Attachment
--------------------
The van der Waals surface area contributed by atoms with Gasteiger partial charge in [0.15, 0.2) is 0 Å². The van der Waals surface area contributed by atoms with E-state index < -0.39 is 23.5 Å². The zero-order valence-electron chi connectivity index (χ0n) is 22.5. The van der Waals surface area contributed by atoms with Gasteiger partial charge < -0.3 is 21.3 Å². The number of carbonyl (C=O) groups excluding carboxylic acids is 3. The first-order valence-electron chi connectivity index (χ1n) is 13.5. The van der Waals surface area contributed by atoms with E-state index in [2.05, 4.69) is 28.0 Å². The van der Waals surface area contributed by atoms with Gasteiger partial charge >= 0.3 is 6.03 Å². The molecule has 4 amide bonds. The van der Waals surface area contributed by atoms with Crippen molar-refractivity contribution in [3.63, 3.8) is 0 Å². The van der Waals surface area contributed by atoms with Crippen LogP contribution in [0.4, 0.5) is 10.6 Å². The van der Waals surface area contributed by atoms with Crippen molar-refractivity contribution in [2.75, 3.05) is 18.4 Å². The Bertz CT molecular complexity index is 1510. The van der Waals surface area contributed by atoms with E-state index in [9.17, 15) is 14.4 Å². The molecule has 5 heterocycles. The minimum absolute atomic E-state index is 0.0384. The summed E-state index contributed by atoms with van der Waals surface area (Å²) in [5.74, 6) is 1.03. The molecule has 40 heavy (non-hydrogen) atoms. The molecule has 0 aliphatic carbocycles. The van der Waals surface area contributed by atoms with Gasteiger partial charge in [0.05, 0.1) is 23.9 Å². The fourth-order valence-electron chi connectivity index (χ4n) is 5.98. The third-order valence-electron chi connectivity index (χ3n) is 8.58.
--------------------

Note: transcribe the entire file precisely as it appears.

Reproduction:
The van der Waals surface area contributed by atoms with Gasteiger partial charge in [0.15, 0.2) is 0 Å². The van der Waals surface area contributed by atoms with E-state index < -0.39 is 23.5 Å². The zero-order valence-electron chi connectivity index (χ0n) is 22.5. The van der Waals surface area contributed by atoms with Gasteiger partial charge < -0.3 is 21.3 Å². The number of carbonyl (C=O) groups excluding carboxylic acids is 3. The first-order valence-electron chi connectivity index (χ1n) is 13.5. The van der Waals surface area contributed by atoms with E-state index in [2.05, 4.69) is 28.0 Å². The van der Waals surface area contributed by atoms with Gasteiger partial charge >= 0.3 is 6.03 Å². The molecule has 4 amide bonds. The van der Waals surface area contributed by atoms with Crippen molar-refractivity contribution in [3.63, 3.8) is 0 Å². The van der Waals surface area contributed by atoms with Crippen LogP contribution in [0.4, 0.5) is 10.6 Å². The van der Waals surface area contributed by atoms with Crippen molar-refractivity contribution in [2.75, 3.05) is 18.4 Å². The Bertz CT molecular complexity index is 1510. The van der Waals surface area contributed by atoms with E-state index in [9.17, 15) is 14.4 Å². The molecule has 5 heterocycles. The minimum absolute atomic E-state index is 0.0384. The summed E-state index contributed by atoms with van der Waals surface area (Å²) in [5.74, 6) is 1.03. The molecule has 40 heavy (non-hydrogen) atoms. The molecule has 0 aliphatic carbocycles. The van der Waals surface area contributed by atoms with Gasteiger partial charge in [0.05, 0.1) is 23.9 Å². The fourth-order valence-electron chi connectivity index (χ4n) is 5.98. The third-order valence-electron chi connectivity index (χ3n) is 8.58.